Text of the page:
A woman with diabetes who has spent the last few years fighting to save her feet has urged others to be mindful of the risks.
Lesley, who is an urgent care nurse said: “About 10 years ago I was in Tenerife on holiday, I was walking along and felt a sharp excruciating pain in my right foot.
“It became red and swollen. Being a nurse, I did all the right things, resting it, keeping it upright when possible and so on.
“When I got back home I had x- rays and it was discovered that I had a condition called Charcot foot.”
Charcot is an issue which can affect the foot in people with neuropathy (nerve damage with numbness). The bones of the foot become very fragile and can start to break or dislocate in response to very minor forces such as standing or walking.
The most common cause of Charcot foot is diabetes, but it can occur in people who have a different cause of nerve damage. It is rare and affects only 1% of people with neuropathy in diabetes. However, when it occurs, it can lead to gross deformity or ulceration of the foot. It may even result in amputation of the lower part of the leg.
Lesley, who has worked at the trust previously as a neonatal nurse and as a health visitor, added: “Whenever it happened my foot needed to be put into a plaster cast. A couple of years later I also had it develop in my other foot. At one point both of my feet were in a cast – and I was still going to work. My doctor said it may need to be amputated, which was a shock. I’m an active person; I couldn’t imagine not being able to walk.”
Lesley started to develop more complications as a result of diabetes.
She said: “A couple of years ago I got really severe double vision. I had treatment for this and ended up wearing a patch on my eye for some time before having laser surgery which was a great success.
“On another occasion I have also ended up in the intensive care unit with kidney damage. My family were told to prepare for the worst. Luckily I am still here!
“Then just after Christmas I lost feeling in both my feet and I developed huge blisters in both feet. I woke up one morning and one of them had burst. I just had a hole in my foot. I was so upset. Since then I have been visiting the podiatrists every week to have them dressed.”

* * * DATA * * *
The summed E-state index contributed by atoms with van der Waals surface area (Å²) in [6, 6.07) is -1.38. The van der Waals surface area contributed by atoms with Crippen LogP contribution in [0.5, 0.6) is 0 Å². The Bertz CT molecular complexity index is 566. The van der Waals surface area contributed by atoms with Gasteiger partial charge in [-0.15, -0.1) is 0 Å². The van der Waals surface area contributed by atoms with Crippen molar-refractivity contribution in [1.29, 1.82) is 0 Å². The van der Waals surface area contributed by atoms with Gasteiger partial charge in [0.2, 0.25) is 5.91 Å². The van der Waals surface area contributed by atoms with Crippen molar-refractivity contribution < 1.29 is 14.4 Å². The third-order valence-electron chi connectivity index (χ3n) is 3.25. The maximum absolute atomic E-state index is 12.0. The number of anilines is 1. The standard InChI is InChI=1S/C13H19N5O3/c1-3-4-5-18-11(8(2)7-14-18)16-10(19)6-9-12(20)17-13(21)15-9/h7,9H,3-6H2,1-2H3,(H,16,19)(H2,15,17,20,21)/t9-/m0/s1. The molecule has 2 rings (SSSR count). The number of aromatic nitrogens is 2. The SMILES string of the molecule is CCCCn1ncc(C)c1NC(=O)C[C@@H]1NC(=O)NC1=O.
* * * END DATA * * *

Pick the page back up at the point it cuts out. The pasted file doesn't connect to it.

She explained: “I was sitting out in the sun and could feel my legs heating up. I put some sun cream on, including on my feet, but clearly I hadn’t covered my toes completely as they got burned.
“I am very careful. As a nurse and someone who has had diabetes many years, I know the risks. But I still get caught out sometimes.”
As well as taking insulin every day, Lesley also takes antibiotics and strong painkillers to treat her condition.
Luckily for her – and unlike some people in the same position – she has the support of her family who can help her when needed.
This is as well as having the help of an specialist team of doctors, nurses, podiatrists and dieticians who she regularly sees.
The help she has had has also included a week-long course run by the trust’s team of specialist diabetes nurses.
She added: “Every bit of your body is affected by diabetes. I just want to warn others in the same position to be cautious and mindful of what can happen.”
Claire O’Malley, a High Risk Specialist Podiatrist at the trust, said: “With the Charcot process, there is sadly no time frame for the active / destructive phase. The treatment plan requires the patient to be in a cast to support and protect the foot from further deformity.
“We must monitor the foot on a weekly basis and check the temperature difference – if there is more than two degrees difference between the feet this indicates the process remains active. Which means the foot is re-plastered again and the process continues, which can be anywhere between six to 18 months. This is clearly very frustrating for patients like Lesley who are doing everything they can to lower the risks.
“We ask our patients to be aware of the risks. Diabetes can cause problems with sensation and reduced blood flow to feet and legs, so people may not notice any issues with their feet until a problem has developed.
“They may not notice an issue until the end of the day. By then they may have developed the start of an ulcer which can cause further damage.
“Working together with the diabetes specialist nurses, consultants and dietitians, we treat and advise our patients. You can never be too careful. Our advice is to regularly check your feet. It’s about early intervention.”